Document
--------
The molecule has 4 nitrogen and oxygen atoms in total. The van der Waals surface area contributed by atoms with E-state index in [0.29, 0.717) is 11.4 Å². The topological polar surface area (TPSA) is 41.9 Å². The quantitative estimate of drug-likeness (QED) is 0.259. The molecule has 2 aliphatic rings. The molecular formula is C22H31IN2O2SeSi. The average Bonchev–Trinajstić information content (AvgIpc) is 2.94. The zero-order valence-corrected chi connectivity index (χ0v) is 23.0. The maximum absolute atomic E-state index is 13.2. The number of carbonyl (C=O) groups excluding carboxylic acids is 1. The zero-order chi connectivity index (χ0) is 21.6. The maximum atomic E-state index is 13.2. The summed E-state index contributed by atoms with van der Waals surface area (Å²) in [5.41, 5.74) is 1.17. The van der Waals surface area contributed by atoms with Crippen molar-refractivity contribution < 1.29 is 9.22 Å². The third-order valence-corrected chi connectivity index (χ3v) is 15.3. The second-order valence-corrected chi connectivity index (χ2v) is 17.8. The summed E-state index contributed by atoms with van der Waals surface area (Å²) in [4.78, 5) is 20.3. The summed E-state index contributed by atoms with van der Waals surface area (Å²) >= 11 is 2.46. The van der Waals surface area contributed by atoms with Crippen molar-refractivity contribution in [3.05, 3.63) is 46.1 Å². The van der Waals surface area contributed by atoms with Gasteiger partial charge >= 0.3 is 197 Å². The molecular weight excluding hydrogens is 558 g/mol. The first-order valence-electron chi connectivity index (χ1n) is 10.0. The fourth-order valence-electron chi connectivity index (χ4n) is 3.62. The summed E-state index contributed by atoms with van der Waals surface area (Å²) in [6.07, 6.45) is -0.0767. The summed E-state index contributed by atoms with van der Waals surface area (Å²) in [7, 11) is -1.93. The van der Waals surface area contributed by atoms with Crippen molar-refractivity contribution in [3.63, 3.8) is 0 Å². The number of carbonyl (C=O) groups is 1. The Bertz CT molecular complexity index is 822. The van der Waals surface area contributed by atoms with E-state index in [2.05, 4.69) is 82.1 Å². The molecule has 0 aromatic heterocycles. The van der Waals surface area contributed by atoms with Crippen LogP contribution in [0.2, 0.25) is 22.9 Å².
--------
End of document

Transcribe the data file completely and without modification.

The molecule has 4 nitrogen and oxygen atoms in total. The van der Waals surface area contributed by atoms with E-state index in [0.29, 0.717) is 11.4 Å². The topological polar surface area (TPSA) is 41.9 Å². The quantitative estimate of drug-likeness (QED) is 0.259. The molecule has 2 aliphatic rings. The molecular formula is C22H31IN2O2SeSi. The average Bonchev–Trinajstić information content (AvgIpc) is 2.94. The zero-order valence-corrected chi connectivity index (χ0v) is 23.0. The maximum absolute atomic E-state index is 13.2. The number of carbonyl (C=O) groups excluding carboxylic acids is 1. The zero-order chi connectivity index (χ0) is 21.6. The maximum atomic E-state index is 13.2. The summed E-state index contributed by atoms with van der Waals surface area (Å²) in [5.41, 5.74) is 1.17. The van der Waals surface area contributed by atoms with Crippen molar-refractivity contribution < 1.29 is 9.22 Å². The third-order valence-corrected chi connectivity index (χ3v) is 15.3. The second-order valence-corrected chi connectivity index (χ2v) is 17.8. The summed E-state index contributed by atoms with van der Waals surface area (Å²) in [4.78, 5) is 20.3. The summed E-state index contributed by atoms with van der Waals surface area (Å²) >= 11 is 2.46. The van der Waals surface area contributed by atoms with Crippen molar-refractivity contribution in [3.05, 3.63) is 46.1 Å². The van der Waals surface area contributed by atoms with Gasteiger partial charge >= 0.3 is 197 Å². The molecular weight excluding hydrogens is 558 g/mol. The first-order valence-electron chi connectivity index (χ1n) is 10.0. The fourth-order valence-electron chi connectivity index (χ4n) is 3.62. The summed E-state index contributed by atoms with van der Waals surface area (Å²) in [6.07, 6.45) is -0.0767. The summed E-state index contributed by atoms with van der Waals surface area (Å²) in [7, 11) is -1.93. The van der Waals surface area contributed by atoms with Crippen molar-refractivity contribution in [3.63, 3.8) is 0 Å². The number of carbonyl (C=O) groups is 1. The Bertz CT molecular complexity index is 822. The van der Waals surface area contributed by atoms with E-state index in [2.05, 4.69) is 82.1 Å². The molecule has 0 aromatic heterocycles. The van der Waals surface area contributed by atoms with Crippen LogP contribution in [0.2, 0.25) is 22.9 Å².